was about more than Wolfman's excellent writing and Colan's beautiful artwork, it was the chemistry they had together. Wolfman and Colan worked closely on the book. "He'd give me a written plot, but he'd also discuss it with me over the phone," Colan says, "I tended to ask questions, rather than to have him assume, I got the idea" (Field 102). Wolfman was also open to Colan's ideas, "I did some things on TOD
on my own that weren't in the plot, and then I would call up Marv and say, 'What do you think of this?'" Colan says. "For instance, Dracula would be floating along the floor and you'd see his face, but the rest of him would be like smoke, floating, and I thought it was a good idea. I kind of needed permission to go ahead and go off-field a little bit" (Field 102). Fans have speculated on the collaboration between Stan Lee and Jack Kirby during their epic run on Fantastic Four,
but questions remain about how much each individual contributed to the creative process (Likewise with the seminal work on The Amazing Spider-Man
between Stan Lee and Steve Ditko). That's not the case with TOD,
where both men acknowledge the significant collaboration involved in the book and its success.
No discussion of Colan's pencils would be complete without discussing the man widely regarded as Colan's best inker; Tom Palmer. Palmer studied under Frank Reily, the same man who had instructed Colan decades earlier. Palmer's early work at Marvel saw him blessed with inking the work of Neal Adams, John Buscema, Jim Steranko, and Colan, a variety of styles he proved equally adept at embellishing without losing each artist's signature style. Palmer's first work with Colan was on Doctor Strange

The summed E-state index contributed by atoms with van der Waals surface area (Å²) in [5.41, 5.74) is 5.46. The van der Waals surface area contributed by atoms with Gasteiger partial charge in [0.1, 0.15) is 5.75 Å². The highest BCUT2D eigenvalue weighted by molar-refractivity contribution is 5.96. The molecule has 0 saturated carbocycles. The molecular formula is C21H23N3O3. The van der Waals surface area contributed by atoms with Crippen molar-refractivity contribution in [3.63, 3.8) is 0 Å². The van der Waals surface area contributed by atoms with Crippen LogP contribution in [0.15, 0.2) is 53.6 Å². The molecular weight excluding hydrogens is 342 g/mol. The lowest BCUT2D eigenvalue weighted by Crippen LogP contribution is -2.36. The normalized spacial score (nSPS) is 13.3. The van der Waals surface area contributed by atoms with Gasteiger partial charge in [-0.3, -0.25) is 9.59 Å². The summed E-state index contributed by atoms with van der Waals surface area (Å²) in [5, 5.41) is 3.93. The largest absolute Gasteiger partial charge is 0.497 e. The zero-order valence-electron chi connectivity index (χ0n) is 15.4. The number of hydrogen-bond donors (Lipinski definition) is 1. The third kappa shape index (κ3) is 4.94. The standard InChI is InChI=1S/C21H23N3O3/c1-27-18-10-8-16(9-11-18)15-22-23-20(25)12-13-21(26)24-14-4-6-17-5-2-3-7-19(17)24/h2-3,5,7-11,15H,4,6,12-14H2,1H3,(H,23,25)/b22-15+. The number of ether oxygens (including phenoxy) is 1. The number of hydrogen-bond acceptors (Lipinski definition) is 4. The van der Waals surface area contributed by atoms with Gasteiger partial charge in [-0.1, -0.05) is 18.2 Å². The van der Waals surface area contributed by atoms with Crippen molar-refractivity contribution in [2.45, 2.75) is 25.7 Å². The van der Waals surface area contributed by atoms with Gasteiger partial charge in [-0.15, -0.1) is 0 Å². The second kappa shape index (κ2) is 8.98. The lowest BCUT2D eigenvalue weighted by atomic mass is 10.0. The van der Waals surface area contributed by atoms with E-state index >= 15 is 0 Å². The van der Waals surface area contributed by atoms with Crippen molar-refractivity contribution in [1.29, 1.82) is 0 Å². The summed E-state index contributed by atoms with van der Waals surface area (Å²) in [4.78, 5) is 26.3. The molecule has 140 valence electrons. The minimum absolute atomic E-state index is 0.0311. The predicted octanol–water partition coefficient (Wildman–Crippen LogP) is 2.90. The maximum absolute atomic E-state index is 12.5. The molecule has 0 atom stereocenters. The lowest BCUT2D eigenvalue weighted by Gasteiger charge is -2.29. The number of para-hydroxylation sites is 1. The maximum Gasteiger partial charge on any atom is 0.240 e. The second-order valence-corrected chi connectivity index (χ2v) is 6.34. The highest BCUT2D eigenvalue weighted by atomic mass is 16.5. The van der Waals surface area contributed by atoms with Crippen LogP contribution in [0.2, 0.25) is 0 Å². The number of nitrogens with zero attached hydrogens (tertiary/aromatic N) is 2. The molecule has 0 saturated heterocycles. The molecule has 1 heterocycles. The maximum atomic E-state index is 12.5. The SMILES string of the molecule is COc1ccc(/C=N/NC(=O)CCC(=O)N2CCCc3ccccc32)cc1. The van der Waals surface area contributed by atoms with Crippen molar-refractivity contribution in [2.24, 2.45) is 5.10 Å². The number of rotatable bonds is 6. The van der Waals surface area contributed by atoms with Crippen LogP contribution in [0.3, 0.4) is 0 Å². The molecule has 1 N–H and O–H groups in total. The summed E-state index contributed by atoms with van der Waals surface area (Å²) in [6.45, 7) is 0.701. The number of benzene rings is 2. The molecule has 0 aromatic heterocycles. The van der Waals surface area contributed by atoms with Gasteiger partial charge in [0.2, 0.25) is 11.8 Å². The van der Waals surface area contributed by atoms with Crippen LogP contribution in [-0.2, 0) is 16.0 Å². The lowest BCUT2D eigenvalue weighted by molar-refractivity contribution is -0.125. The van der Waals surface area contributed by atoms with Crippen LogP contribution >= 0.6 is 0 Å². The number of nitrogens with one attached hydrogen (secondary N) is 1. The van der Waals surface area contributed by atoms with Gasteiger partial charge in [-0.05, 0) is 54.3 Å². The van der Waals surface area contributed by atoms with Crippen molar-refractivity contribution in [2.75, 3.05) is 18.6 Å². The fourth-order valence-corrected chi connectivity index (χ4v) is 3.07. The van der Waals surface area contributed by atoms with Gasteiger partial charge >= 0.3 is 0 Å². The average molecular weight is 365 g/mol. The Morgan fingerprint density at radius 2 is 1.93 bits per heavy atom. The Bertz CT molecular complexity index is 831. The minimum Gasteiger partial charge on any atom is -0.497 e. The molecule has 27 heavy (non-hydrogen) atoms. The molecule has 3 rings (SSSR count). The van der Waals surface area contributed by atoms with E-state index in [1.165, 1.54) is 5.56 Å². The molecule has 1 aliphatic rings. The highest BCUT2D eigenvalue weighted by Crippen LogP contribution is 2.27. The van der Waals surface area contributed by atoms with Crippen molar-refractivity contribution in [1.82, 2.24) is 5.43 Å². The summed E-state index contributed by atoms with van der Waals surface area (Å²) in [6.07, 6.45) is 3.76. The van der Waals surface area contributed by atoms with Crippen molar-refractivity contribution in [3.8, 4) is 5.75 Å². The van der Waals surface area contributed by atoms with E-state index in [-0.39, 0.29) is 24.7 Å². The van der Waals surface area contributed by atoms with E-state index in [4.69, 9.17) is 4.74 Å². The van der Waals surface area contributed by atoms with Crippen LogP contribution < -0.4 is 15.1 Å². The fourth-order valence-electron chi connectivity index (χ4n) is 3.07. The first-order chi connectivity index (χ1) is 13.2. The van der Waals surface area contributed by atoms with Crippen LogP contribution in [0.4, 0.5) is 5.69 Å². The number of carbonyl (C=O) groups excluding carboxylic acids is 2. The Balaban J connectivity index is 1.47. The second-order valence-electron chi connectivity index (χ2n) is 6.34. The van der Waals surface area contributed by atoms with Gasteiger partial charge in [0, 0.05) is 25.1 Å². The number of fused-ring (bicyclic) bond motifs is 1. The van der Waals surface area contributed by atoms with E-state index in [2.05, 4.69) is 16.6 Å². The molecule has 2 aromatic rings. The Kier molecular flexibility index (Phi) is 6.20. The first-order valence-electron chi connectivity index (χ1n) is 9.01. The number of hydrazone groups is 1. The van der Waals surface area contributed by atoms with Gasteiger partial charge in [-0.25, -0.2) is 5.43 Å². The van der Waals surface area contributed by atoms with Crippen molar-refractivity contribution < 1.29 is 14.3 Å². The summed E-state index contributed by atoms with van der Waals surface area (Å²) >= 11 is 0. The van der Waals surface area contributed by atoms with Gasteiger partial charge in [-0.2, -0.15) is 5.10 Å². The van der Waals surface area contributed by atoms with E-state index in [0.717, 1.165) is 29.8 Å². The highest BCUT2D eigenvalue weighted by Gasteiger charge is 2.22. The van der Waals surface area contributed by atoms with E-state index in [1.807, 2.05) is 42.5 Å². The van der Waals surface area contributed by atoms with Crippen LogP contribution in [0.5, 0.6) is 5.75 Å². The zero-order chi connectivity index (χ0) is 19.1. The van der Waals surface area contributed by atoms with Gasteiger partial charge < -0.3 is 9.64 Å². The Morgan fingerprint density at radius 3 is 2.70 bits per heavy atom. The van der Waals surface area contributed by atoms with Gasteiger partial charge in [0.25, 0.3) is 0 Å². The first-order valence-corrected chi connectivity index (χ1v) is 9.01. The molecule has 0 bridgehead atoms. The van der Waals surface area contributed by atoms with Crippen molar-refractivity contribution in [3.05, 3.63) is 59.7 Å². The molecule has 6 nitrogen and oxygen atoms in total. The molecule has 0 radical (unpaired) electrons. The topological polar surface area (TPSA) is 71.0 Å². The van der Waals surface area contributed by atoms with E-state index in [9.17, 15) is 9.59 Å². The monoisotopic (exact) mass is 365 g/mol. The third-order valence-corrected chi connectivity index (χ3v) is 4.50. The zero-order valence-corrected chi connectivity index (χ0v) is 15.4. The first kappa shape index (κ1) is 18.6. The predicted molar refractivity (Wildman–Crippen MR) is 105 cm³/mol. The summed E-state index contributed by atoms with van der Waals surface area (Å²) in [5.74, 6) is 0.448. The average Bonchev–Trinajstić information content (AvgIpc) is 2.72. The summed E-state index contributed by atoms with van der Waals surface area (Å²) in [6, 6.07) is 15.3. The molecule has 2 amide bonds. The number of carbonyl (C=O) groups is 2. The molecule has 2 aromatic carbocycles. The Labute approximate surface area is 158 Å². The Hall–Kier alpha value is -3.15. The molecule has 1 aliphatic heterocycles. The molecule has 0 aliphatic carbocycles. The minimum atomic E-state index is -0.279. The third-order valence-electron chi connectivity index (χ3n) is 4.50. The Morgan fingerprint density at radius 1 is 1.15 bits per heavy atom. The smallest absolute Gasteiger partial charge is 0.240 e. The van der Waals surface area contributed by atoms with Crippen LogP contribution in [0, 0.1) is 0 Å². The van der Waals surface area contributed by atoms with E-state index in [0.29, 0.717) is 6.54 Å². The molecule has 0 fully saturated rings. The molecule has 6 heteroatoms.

but The Tomb of Dracula
is arguably their most remembered pairing. A review of the Colan pencils Palmer inked on TOD
issues and those he didn't are all that's necessary to show his contributions to TOD's
overall look and atmosphere. Marv Wolfman lobbied hard to keep Palmer on the book, particularly after a short run in which Vince Colletta inked Colan's work, removing much of Colan's backgrounds, presumably to speed up the inking process. Wolfman would show copies of Colan's pencils to Stan Lee and get Colletta removed from future TOD
Over time, Wolfman and Colan felt they had done everything possible with the characters (at least they felt so at the time). Colan spent more time drawing TOD
than other books and while it was a labor of love, it also cut into his ability to earn money drawing other books. With sales beginning to slide, Wolfman and Colan decided to end things on a high note, and devised what they felt was an appropriate end to their collective saga. The Tomb of Dracula
ended after a 70 issue run, including five "Giant-Size" issues (technically four along with an issue of Giant-Size Chillers
). Its legacy endures and Marvel has reprinted the book in its Omnibus editions and softcover editions. A new reprint edition is scheduled for this fall including reprints of the black-and-white Dracula Lives!
For more information on Marvel's Tomb of Dracula, check out my TOD site
Field, Tom. Secrets in the Shadows: The Art and Life of Gene Colan.
Tomorrows Publishing, 2005.